Small playmobil figure stood on a table with arms in the air. © 2011 Jordan Harper. All rights reserved.


Day 12 — 9 August 2010

It had been 10 days since our last indulgent day of shopping and exploring another side of Japanese culture (as opposed to ‘sight-seeing’): the mind-boggling variety of independent cafes, boutiques and concept-stores that litter all of the major cities (and some of the not so major ones too). I ended up spending a fortune on clothes in Osaka and it all began today.

Skipping the areas we visited yesterday we headed to Minami Senba, an interesting district with more interesting — both architecturally and in a fashion sense — stores than you can shake a large stick at. From the bare concrete and steel wires of Issey Miyake’s ELTTOB TEP (PET Bottle spelt backwards) to my personal favourite: Osaka Nourin Kaikan (大阪農林会館) — roughly translated as the Osaka Agricultural and Forestry Hall. Built in the 1930s by the Mitsubishi Corporation, Nourin Kaikan is for all the world a boring looking office block (with a few minor architectural oddities and interests — not least its vintage website), but once you’re inside it’s a wonderful old building crammed full of high-end fashion (Maison Martin Margiela to name but one), galleries (such as Nadar) and even offices of small design agencies and photographers. It’s a weird little place that I’d highly recommend checking out if you’re ever in Osaka.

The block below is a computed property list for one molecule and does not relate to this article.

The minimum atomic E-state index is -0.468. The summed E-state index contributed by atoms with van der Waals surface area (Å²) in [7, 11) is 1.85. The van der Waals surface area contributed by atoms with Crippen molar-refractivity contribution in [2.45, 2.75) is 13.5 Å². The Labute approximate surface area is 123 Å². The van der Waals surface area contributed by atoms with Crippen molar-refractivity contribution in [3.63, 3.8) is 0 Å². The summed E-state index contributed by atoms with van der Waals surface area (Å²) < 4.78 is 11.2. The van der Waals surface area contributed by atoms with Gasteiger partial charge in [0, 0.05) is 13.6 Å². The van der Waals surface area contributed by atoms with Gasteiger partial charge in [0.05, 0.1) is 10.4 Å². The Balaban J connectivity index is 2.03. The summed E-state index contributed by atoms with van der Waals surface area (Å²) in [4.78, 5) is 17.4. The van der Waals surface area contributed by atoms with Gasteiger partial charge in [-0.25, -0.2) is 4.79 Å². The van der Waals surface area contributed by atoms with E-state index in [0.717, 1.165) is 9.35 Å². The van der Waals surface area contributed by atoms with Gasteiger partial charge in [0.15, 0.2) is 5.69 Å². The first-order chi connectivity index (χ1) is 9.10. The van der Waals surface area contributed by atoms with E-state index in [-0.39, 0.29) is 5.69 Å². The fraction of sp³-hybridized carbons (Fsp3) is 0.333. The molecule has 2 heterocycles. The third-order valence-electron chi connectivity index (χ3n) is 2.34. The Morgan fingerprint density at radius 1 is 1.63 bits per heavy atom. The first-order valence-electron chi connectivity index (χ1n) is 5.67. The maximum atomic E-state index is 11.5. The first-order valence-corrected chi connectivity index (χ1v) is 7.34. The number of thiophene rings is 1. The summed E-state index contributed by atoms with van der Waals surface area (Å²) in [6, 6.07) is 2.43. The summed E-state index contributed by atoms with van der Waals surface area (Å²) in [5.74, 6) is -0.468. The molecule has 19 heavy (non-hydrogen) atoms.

A healthily large dose of shopping already digested, we retreated (via about ten other shops) to Minami Horie — the Shoreditch to Minami Senba’s Dover Street market, if you will — where a number of boutiques more interesting for their quirky stock rather than their architecture are situated. A little more mooching down the line, we headed for lunch at D&Department Dining, a wonderful little cafe/restaurant that does a great fixed pricelunch (like many places, the lunch menus in Japan are where all the value is — eat big and filling in the day so you don’t blow your wallet on expensive evening meals is good advice we were given). We were more than a little dead on our feet at this stage so thoroughly enjoyed taking up residence on the big, comfortable sofas in the dining room — more so when presented with what became our tab/table-number for the meal. The little playmobil figure certainly brought as big a smile to our faces as anything we’d seen so far that day.

We wound down the afternoon with another wander around Horie before heading back to our hotel, exhausted. A quick dinner that evening (in truth, I can’t remember for the life of me what we did for dinner that evening) and an early night. Rock and roll.

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